The contemplating look in Emer’s eyes immediately turns into a huge smile when she shifts to speaking about her interaction with the children she teaches. “You know what it is, children are really fierce optimists. They’re amazing. With Designathon Works we hand them a powerful instrument to express their optimism: technological knowledge combined with creative tools. But what’s just as powerful, is what also happens during our designathons: I have witnessed that if you support children in their budding idealism, they realise they can actually work on making change happen. I never thought that up as a goal in itself, but since starting Nairobits I see it happening every time. Many of the Nairobits-alumni have since started their own initiatives to help others. Now, with Designathon Works, fuelling budding idealism is one of the cornerstones.” On Social Entrepreneurship Emer has been steadily building the foundation Designathon Works as a social entrepreneur with a hybrid business model for three years now. Last year she was granted the highly esteemed Ashoka fellowship for social changemakers. Her educational program, tailor made Designathons and the annual Global Designathon are slowly but surely growing in numbers and reach. Being a pure social enterprise, business growth for Designathon Works means not ‘more profit’ but ‘reaching more children’. “When I have the opportunity to teach my method in –for instance- China, I can begin calculating the amount of children we can possibly reach and the teachers we can train. And only after that, comes the issue of financing it.” To reach as many children as possible her Designathon Works Method has been designed purposely to be super replicable. It’s one of the – sometimes contradictory- realities of running a social enterprise. Making it super replicable, not serving clients with protective contracts, doesn’t mean the product is less valuable and up for interpretation freely. Emer: “Sure,what I see is that –because we are a social enterprise- people tend to have a little less concern for the business side of it. At least within the social sector there is a shift in people’s awareness to hybrid business models such as ours. Still people are more inclined to take parts of the product and use it as they please. They have a hard time assessing what kind party they’re dealing with. That’s why you need people around you to help figuring out the business side of things. And I have found great partners on this journey in Ina Conkic and Neil Simmons. That’s the other side of working with a true social mission. When people recognize that your mission is built around the same core values that they have, and there is really no financial incentive, it is really amazing how they will commit themselves selflessly.” Having more fun Being named an Ashoka fellow this year, meant Emer now has new funds and means to move forward. Hopefully doing more designathons in underdeveloped countries too. Although she consciously took the decision to work in the ‘well-off environment’ of the Netherlands some years ago. She needed that context to be able to design the method for creativity development. ”But I always expected the method to be of universal application. I have since done designathons in Bangladesh and Uganda” Another big motivation to leave the post-war countries was one many social entrepreneurs come to deal with at some time. Emer: “My own motor was run down from the confrontation with so many devastated contexts, even though the courage and tenacity of the people there inspired me no-end. I think that’s a risk for social entrepreneurs in general, that you are so busy giving and building, that you forget to nourish your own inputs. For me good inputs are being creative, making things and exchanging ideas with curious minds. So, in this project I get to do that more often. I have more fun!”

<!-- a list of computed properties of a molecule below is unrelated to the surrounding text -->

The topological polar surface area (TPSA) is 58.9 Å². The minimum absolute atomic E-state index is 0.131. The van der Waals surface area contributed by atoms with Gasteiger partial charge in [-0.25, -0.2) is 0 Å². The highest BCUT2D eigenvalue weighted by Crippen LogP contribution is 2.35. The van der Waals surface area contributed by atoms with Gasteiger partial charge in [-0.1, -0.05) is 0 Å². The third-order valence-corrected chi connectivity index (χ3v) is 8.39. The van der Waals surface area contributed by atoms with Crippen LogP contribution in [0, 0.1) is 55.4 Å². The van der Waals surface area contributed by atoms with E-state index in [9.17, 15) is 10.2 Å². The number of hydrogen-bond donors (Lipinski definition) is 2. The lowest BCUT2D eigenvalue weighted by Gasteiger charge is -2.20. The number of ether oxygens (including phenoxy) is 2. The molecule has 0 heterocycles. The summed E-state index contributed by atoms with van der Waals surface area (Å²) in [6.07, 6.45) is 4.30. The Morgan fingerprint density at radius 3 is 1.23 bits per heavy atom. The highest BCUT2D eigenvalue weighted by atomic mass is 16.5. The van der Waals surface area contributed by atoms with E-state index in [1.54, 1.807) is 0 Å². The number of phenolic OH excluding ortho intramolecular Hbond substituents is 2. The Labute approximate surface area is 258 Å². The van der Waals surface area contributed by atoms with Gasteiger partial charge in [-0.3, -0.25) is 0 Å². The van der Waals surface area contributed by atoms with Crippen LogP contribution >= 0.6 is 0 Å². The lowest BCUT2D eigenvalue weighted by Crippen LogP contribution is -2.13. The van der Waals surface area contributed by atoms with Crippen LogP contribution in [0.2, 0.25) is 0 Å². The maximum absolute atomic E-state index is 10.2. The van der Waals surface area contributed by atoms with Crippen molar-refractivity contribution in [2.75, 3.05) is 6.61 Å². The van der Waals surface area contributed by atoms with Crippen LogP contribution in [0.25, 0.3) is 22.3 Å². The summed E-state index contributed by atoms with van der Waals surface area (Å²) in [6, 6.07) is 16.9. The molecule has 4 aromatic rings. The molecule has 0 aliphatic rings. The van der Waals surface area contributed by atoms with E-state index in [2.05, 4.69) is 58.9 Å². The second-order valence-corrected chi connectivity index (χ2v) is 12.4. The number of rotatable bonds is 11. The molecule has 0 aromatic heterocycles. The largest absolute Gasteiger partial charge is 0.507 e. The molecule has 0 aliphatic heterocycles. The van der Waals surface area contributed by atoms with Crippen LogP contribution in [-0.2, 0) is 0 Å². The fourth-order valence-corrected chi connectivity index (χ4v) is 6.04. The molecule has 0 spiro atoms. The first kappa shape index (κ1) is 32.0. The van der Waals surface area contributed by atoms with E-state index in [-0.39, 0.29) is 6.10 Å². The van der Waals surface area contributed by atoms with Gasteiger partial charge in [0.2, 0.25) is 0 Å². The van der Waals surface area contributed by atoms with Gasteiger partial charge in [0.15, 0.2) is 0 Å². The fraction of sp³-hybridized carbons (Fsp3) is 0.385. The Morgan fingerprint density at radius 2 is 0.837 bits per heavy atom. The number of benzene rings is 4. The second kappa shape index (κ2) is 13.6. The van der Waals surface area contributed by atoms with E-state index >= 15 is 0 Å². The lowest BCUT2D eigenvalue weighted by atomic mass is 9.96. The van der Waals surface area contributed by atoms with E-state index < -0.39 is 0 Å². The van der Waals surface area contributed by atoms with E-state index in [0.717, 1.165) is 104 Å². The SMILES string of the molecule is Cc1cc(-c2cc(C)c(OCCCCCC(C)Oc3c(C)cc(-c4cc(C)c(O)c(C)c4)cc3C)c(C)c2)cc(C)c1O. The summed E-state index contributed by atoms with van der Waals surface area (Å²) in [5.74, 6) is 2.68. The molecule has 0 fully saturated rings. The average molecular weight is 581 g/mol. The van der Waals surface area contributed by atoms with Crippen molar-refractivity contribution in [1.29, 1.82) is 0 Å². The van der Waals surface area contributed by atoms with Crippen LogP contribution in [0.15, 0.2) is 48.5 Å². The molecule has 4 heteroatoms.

Interested in the Designathon and social entrepreneurship? Contact Emer Beamer at firstname.lastname@example.org